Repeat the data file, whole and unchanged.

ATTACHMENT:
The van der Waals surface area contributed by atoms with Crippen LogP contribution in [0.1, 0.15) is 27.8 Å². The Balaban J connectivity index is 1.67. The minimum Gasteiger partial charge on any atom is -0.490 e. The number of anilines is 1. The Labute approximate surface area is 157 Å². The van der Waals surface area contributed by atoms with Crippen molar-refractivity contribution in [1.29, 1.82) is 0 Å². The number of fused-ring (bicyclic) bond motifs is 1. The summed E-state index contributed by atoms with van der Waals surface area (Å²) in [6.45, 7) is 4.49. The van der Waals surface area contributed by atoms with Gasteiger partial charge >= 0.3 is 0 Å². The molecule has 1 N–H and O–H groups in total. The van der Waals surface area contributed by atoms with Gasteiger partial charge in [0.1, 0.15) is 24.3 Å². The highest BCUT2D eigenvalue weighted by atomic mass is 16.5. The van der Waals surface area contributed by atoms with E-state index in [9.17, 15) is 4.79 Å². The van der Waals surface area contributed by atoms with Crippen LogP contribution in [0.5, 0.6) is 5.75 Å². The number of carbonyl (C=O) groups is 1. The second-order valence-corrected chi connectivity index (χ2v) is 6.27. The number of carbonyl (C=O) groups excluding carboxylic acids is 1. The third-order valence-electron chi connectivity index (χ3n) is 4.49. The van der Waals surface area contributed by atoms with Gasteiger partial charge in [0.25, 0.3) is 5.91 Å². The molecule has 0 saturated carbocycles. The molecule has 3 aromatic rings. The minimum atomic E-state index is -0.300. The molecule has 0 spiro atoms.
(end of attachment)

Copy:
The van der Waals surface area contributed by atoms with Crippen LogP contribution in [0.1, 0.15) is 27.8 Å². The Balaban J connectivity index is 1.67. The minimum Gasteiger partial charge on any atom is -0.490 e. The number of anilines is 1. The Labute approximate surface area is 157 Å². The van der Waals surface area contributed by atoms with Crippen molar-refractivity contribution in [1.29, 1.82) is 0 Å². The number of fused-ring (bicyclic) bond motifs is 1. The summed E-state index contributed by atoms with van der Waals surface area (Å²) in [6.45, 7) is 4.49. The van der Waals surface area contributed by atoms with Gasteiger partial charge >= 0.3 is 0 Å². The molecule has 1 N–H and O–H groups in total. The van der Waals surface area contributed by atoms with Gasteiger partial charge in [0.1, 0.15) is 24.3 Å². The highest BCUT2D eigenvalue weighted by atomic mass is 16.5. The van der Waals surface area contributed by atoms with E-state index in [9.17, 15) is 4.79 Å². The van der Waals surface area contributed by atoms with Crippen LogP contribution in [0.5, 0.6) is 5.75 Å². The number of carbonyl (C=O) groups is 1. The second-order valence-corrected chi connectivity index (χ2v) is 6.27. The number of carbonyl (C=O) groups excluding carboxylic acids is 1. The third-order valence-electron chi connectivity index (χ3n) is 4.49. The van der Waals surface area contributed by atoms with Gasteiger partial charge in [0.25, 0.3) is 5.91 Å². The molecule has 0 saturated carbocycles. The molecule has 3 aromatic rings. The minimum atomic E-state index is -0.300. The molecule has 0 spiro atoms.